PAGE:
When you or a loved one enters a hospital, it is easy to feel powerless. The hospital has its own protocols and procedures. It is a “system” and now you find yourself part of that system.
The people around you want to help, but they are busy—extraordinarily busy. Nurses are multi-tasking. Residents are doing their best to learn on the job. Doctors are trying to supervise residents, care for patients, follow up on lab results, enter notes in patients’ medical records and consult with a dozen other doctors.
Whether you are the patient or a patient advocate trying to help a loved one through the process, you are likely to feel intimated—and scared.
Hospitals can be dangerous places, in part because doctors and nurses are fallible human beings, but largely because the “systems” in our hospitals just aren’t very efficient. In the vast majority of this nation’s hospitals, a hectic workplace undermines the productivity of nurses and doctors who dearly want to provide coordinated patient-centered care.
At this point, many hospitals understand that they must streamline and redesign how care is delivered and how information is shared so that doctors and nurses can work together as teams. But this will take time. In the meantime, patients and their advocates can help improve patient safety.
Not too long ago I had the unique experience of needing the services of the emergency room of a major teaching hospital in New York City. (Don’t worry, I’m fine now.) During my thirty-four hours in the ER, I had the opportunity to observe the other patients crowded around on gurneys, in wheelchairs, or in chairs with canes and walkers resting nearby. The ER was overflowing (I was told later that their capacity is 35 and there were about 100 people waiting), and most of the people were older than 60. The doctors and nurses were incredibly busy and were doing their best to provide attention and comfort to everyone. Yet medical care wasn’t all some patients needed. The older people waiting alone needed an advocate. They needed someone to help them understand what the nurses and doctors were telling them and doing to them, someone to reassure them during the long wait to be seen by a doctor and/or to be admitted onto a hospital floor. More than several people were obviously very confused and agitated. They, like me, were waiting for hours, even days until they received care or were admitted to a room. But unlike me, they did not have family there to support them (my fiancé was with me), and they were not able to, or at least did not, verbalize their discomfort and need for food, water, or the bathroom.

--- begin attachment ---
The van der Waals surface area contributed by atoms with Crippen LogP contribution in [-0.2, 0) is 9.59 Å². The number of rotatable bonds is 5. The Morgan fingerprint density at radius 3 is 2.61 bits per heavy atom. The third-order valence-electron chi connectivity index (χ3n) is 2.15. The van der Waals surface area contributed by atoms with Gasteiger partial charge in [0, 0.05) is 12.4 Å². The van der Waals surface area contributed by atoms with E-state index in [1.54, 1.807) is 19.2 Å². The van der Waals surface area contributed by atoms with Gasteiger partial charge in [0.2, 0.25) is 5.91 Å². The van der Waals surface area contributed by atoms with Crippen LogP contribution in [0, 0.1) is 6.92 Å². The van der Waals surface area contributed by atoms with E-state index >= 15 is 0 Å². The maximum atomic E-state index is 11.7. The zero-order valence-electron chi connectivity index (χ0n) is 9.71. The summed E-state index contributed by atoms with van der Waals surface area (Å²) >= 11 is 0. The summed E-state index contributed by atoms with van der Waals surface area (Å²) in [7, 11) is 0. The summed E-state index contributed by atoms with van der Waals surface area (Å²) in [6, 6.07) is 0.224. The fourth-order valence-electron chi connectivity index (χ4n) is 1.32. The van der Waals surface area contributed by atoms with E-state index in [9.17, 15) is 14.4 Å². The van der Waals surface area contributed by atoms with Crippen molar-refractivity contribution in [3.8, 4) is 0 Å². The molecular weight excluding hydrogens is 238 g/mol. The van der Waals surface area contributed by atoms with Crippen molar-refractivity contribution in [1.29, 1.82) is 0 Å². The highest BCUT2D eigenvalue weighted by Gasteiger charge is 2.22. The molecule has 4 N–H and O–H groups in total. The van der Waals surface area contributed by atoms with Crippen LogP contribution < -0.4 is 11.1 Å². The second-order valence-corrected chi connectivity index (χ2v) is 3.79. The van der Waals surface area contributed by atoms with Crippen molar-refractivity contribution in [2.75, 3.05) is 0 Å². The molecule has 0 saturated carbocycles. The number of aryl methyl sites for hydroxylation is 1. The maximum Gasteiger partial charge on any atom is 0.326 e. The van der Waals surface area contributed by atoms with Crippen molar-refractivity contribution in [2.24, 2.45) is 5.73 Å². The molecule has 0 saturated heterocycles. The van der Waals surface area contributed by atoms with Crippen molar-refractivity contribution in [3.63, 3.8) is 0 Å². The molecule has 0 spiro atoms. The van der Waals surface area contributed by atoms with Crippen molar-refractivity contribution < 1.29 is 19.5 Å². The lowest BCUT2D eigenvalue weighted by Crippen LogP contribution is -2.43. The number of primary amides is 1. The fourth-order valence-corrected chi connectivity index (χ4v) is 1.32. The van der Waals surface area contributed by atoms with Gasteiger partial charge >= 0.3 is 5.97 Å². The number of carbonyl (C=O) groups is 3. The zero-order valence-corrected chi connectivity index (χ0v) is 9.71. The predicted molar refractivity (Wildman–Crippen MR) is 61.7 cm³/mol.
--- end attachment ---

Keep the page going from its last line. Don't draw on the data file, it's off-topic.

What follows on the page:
After two nights, I was finally admitted to a cardiac surgery floor. I didn’t need cardiac surgery; it was just the only bed available. Every person who entered my room, from aides to meal servers, physical therapists, nurses, and doctors, was surprised to see someone under 60 on their floor. Each of them asked me, “What are you doing here?” I realized that they are so used to working with older people that someone obviously younger than 60 seemed out of place.
This whole episode got me thinking about the training hospital personnel receive in geriatrics. If everyone on the cardiac care unit expected to see a patient older than 60, and if most people in the ER were over 60, then shouldn’t all personnel receive training in geriatrics and care of the elderly? Yes, but this isn’t likely. Most medical schools do not have a geriatric curriculum or rotation, which is why the John A. Hartford Foundation provides grants to schools of medicine, nursing, and social work to help in developing more leaders and curriculum in geriatric education.